Revisiting Danse Macabre by Hank Wagner
First, let me say that I agree with the estimable Mr. Chizmar that Danse Macabre is truly one of Stephen King’s most underrated books. Of all of King’s canon, it’s the one book I have read, and reread, with the most pleasure over the ensuing decades. I always take something new away from it, whether it be a renewed interest in an old favorite story, a new book to pursue and add to my hoard, or just a simple human insight.
Danse Macabre came to me at an opportune time; given the vantage point I now have, it feels almost inevitable that I would stumble across it. I had just come off the most difficult summer of my young life, having been hospitalized in April of 1981 with what was later diagnosed as compartment syndrome, in my right calf. I had internal bleeding, and my calf was filling up like a balloon with deoxygenated blood, threatening to suffocate my muscles. After emergency surgery, I spent nearly three weeks in the hospital, recovering. I emerged battered, but still able to walk. I spent the summer rehabbing and reading, ravenously devouring whatever I could score from my local library. I remember, among other books, reading Irving’s The Hotel New Hampshire by John Irving, and Dad, by William Wharton. Mostly “literature,” not the genre stuff that I enjoyed so much as a kid.
I kept haunting the libraries, and managed to keep pretty current, but somehow missed Danse Macabre for several months after it was first published in April. Remember, this was way before the Interwebs, and way before I knew to look in sources like Locus for forthcoming books.
Then, in the fall, I returned to college, and, of course, found myself in need of textbooks, prompting a trip across the quad to Notre Dame’s Hammes Bookstore.
I didn’t know it at the time, but I was heading towards a life changing moment.
I didn’t see it right away, because I was almost strictly a buyer of paperbacks. But it somehow caught my eye, even though it was shelved spine out, almost as if it had called out to me (book lovers know what I’m talking about).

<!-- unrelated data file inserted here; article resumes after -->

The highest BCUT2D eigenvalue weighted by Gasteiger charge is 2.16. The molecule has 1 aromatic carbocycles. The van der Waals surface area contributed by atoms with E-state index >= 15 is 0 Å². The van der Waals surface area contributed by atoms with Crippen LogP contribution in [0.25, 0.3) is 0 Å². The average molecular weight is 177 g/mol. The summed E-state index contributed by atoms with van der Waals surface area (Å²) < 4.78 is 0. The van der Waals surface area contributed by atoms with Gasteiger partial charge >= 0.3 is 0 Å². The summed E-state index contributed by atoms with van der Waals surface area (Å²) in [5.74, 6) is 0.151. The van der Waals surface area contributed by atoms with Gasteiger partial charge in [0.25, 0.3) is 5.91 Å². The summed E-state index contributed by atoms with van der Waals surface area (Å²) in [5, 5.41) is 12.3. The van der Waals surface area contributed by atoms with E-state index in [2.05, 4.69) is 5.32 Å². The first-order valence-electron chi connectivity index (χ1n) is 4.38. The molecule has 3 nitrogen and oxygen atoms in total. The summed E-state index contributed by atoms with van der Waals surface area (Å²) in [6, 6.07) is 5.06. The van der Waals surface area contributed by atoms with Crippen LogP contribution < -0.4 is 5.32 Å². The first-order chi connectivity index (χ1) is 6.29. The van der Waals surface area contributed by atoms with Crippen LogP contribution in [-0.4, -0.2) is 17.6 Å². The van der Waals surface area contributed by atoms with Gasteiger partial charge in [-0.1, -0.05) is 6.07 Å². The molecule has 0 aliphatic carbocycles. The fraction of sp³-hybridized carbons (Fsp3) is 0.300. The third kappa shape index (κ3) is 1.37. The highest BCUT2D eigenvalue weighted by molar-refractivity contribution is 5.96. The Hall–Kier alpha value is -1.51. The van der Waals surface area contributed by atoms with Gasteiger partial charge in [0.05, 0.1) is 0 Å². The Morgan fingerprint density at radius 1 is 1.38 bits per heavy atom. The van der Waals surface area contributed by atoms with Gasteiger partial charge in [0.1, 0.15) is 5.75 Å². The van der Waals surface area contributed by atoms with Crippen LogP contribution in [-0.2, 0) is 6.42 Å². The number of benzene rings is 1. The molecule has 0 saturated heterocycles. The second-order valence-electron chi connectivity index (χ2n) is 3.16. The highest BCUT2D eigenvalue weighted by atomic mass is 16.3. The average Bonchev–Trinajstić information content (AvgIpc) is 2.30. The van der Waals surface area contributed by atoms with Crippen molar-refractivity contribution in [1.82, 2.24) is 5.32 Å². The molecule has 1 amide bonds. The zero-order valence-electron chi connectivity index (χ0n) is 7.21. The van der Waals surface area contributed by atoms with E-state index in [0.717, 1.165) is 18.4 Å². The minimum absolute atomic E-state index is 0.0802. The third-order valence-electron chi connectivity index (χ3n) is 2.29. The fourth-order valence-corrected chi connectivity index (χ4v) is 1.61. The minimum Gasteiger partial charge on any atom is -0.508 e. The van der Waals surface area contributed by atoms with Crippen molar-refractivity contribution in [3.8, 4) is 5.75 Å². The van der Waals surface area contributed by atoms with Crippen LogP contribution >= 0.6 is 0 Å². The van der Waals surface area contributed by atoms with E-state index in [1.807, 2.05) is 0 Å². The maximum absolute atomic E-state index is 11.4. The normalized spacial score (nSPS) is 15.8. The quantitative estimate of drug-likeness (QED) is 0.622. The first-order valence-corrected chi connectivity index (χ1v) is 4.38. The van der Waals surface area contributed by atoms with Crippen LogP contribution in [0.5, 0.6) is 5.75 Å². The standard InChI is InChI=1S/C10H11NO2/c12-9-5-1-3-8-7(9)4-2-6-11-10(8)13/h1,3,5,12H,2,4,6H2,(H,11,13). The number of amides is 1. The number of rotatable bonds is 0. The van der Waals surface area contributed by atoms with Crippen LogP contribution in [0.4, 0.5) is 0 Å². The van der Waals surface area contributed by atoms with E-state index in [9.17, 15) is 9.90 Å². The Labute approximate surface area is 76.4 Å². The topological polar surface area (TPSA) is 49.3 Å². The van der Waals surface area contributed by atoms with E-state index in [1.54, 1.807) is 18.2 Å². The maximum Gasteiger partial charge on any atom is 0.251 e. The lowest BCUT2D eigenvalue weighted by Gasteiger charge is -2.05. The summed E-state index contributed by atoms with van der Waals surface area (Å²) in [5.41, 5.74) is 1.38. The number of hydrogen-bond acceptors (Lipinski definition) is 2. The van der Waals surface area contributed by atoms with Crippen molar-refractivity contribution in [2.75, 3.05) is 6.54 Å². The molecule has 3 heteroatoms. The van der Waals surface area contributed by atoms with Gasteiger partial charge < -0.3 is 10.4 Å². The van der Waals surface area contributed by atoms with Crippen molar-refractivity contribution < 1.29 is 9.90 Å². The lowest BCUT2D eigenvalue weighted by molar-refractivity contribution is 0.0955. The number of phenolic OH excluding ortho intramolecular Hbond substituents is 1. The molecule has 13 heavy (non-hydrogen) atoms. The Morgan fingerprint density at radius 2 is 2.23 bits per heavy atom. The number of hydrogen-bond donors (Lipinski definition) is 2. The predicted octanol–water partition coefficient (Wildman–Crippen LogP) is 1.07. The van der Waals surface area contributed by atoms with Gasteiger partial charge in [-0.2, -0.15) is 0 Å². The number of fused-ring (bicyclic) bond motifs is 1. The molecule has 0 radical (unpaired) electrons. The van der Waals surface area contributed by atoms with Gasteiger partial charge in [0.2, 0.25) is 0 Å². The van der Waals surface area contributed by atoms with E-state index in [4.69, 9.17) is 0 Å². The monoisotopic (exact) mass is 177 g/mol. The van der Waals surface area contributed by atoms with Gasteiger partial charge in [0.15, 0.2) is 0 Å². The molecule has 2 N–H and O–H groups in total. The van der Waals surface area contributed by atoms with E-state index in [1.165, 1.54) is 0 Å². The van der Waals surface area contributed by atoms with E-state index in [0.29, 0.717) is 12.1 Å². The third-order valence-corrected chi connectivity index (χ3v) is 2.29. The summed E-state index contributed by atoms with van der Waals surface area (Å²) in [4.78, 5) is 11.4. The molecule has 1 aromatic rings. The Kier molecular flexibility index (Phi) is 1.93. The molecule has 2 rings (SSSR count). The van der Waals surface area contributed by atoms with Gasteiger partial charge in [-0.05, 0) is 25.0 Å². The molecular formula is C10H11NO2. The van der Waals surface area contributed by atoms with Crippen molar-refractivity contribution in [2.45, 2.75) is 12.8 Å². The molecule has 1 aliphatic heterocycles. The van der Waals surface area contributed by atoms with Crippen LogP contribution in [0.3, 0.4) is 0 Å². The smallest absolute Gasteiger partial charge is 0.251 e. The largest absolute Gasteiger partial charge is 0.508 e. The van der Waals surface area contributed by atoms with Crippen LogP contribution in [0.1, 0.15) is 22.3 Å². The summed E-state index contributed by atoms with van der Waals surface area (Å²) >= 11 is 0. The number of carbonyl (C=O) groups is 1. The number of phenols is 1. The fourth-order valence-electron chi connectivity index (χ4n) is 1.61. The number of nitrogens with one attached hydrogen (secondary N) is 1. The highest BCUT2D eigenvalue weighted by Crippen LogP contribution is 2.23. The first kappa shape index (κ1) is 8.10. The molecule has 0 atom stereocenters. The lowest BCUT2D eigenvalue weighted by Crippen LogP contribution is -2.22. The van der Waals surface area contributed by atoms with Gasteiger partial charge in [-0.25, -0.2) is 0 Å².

What? A King book I had not yet read? I had to have it, in spite of its lofty hardcover price of $13.95. It was pretty substantial, and it had deckled edges! Deckled edges, fergodssake!
I’d tell my folks it was a required text.
I went back to the dorm and started to read. And kept reading, much to the dismay of my then roommate, into the wee hours of the morning.
Think Saul on the road to Damascus. Think Victor Frankenstein shouting, “It’s alive, it’s alive!” Think Bruce Wayne exclaiming, “I shall become a bat!”
Well maybe not as dramatic as all that, but I did have something close to a Joycean epiphany that evening. King’s voice, that compelling voice, heard primarily through fiction up to that point (amazingly, a mere seven books were listed in the “By the Same Author” page at that juncture) got into my head from the first page, cementing me as one of his Constant Readers forever. Here was my teacher, appearing when I was ready, talking in depth and with great affection about the kind of books and movies I had come to love over my first twenty-one years. He proffered keys to the proverbial fictional kingdom, reassuring me that my favorites (among them Harlan Ellison’s short stories, Peter Straub’s Ghost Story and Bradbury’s Something Wicked This Way Comes) were the classics I thought they were, then proceeding to turn me on to a plethora of product that I would spend the next five years or so consuming, with delight. Read The Nightwalker, he said. Read The Fog, he said. Read The House Next Door, he said. Don’t be afraid to take pleasure in movies like The Blob, or television shows like The Night Stalker, he said. They all have worth, he said.
Thank you, sensei.
Danse Macabre heightened my consciousness, and opened my eyes to a wide world of fiction and film, changing the way I thought about horror films and horror literature, forever.
Danse Macabre was at once a guide, a bible, a concordance, and a self-help book. It legitimized something that I held dear, and allowed me to fly my geek flag a little more assertively, a little more proudly.
Danse Macabre taught me that one could have a sustained, intelligent, and thoughtful conversation about horror, of all things.
Danse Macabre healed my bum leg…no wait, that didn’t really happen.
But it did have a profound effect on me. Reading it for the first time was an experience I will never forget, and always treasure.
So Mr. King, another three decades have gone by, so, when’s the sequel coming? I for one am ready for another dance.
The complete list of the books to be read can be found on the Stephen King Books In Chronological Order For Stephen King Revisited Reading Lists page. To be notified of new posts and updates via email, please sign-up using the box on the right side or the bottom of this site.
Hank Wagner is a respected critic and journalist. Among the many publications in which his work regularly appears are Cemetery Dance and Mystery Scene.